I am trying to understand the detailed operation of a VSWR meter, and found an excellent account in the article "An Inside Picture of Directional Wattmeters" by Warren B. Bruene W0TTK in QST for April 1959.
However there is an unexplained difference between the two circuits (attached) from that article. In Figure 7 the two voltages
ei add (for the measurement of the forward component) and are then rectified by the diode and available for measurement by a d.c. meter. Figure 8 shows another design -- which is used in a commercial directional coupler, the Collins 302C -- where the current sampler is a current transformer, but here the diode comes between a resistor that has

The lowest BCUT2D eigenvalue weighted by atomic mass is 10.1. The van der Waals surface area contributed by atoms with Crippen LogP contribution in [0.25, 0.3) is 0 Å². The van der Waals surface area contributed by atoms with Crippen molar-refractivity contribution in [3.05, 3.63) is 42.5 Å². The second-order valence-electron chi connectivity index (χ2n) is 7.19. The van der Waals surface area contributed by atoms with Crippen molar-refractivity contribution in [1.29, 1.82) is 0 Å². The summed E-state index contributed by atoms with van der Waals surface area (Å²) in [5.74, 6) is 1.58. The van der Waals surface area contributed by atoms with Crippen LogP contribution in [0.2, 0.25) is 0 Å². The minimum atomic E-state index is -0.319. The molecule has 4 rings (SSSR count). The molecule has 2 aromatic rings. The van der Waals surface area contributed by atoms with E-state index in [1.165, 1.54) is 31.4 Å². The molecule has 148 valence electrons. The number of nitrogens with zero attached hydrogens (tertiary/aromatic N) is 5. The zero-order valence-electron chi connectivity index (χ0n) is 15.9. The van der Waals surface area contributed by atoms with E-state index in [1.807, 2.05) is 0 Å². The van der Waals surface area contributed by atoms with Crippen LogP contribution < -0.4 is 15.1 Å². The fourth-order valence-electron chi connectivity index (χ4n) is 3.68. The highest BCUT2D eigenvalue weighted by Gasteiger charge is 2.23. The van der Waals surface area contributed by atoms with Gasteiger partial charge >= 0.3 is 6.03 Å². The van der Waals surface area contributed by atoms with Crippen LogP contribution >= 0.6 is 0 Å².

ei across it, and the capacitive voltage divider for
ev. Can anyone please explain why this change is made?
Neither an extensive internet search, nor poking about with an oscilloscope in a Collins 302C, which a friend has kindly lent to me, brought any enlightenment.
(Sorry, I can't find a way to do the subscript characters for